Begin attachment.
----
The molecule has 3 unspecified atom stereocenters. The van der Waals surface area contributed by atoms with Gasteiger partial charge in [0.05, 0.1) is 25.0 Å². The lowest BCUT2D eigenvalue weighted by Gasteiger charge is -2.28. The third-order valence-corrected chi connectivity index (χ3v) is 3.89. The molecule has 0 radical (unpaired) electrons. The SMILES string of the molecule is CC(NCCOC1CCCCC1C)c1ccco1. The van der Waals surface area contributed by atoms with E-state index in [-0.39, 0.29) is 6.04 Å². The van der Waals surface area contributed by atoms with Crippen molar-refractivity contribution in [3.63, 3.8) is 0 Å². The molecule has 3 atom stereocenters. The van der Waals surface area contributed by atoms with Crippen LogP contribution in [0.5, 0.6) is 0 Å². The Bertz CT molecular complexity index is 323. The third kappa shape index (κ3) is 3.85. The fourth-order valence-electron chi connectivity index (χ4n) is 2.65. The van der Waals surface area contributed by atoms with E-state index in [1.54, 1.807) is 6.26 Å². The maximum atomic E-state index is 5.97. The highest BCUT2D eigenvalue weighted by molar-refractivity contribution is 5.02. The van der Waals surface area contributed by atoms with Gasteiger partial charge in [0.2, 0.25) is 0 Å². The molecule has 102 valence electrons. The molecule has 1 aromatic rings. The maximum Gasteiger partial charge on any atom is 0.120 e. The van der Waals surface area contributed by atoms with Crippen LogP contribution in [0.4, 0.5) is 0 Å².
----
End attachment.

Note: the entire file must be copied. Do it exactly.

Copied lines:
The molecule has 3 unspecified atom stereocenters. The van der Waals surface area contributed by atoms with Gasteiger partial charge in [0.05, 0.1) is 25.0 Å². The lowest BCUT2D eigenvalue weighted by Gasteiger charge is -2.28. The third-order valence-corrected chi connectivity index (χ3v) is 3.89. The molecule has 0 radical (unpaired) electrons. The SMILES string of the molecule is CC(NCCOC1CCCCC1C)c1ccco1. The van der Waals surface area contributed by atoms with E-state index in [-0.39, 0.29) is 6.04 Å². The van der Waals surface area contributed by atoms with Crippen molar-refractivity contribution in [3.63, 3.8) is 0 Å². The molecule has 3 atom stereocenters. The van der Waals surface area contributed by atoms with Crippen LogP contribution in [0.5, 0.6) is 0 Å². The Bertz CT molecular complexity index is 323. The third kappa shape index (κ3) is 3.85. The fourth-order valence-electron chi connectivity index (χ4n) is 2.65. The van der Waals surface area contributed by atoms with E-state index in [1.54, 1.807) is 6.26 Å². The maximum atomic E-state index is 5.97. The highest BCUT2D eigenvalue weighted by molar-refractivity contribution is 5.02. The van der Waals surface area contributed by atoms with Gasteiger partial charge in [0.2, 0.25) is 0 Å². The molecule has 102 valence electrons. The molecule has 1 aromatic rings. The maximum Gasteiger partial charge on any atom is 0.120 e. The van der Waals surface area contributed by atoms with Crippen LogP contribution in [0.4, 0.5) is 0 Å².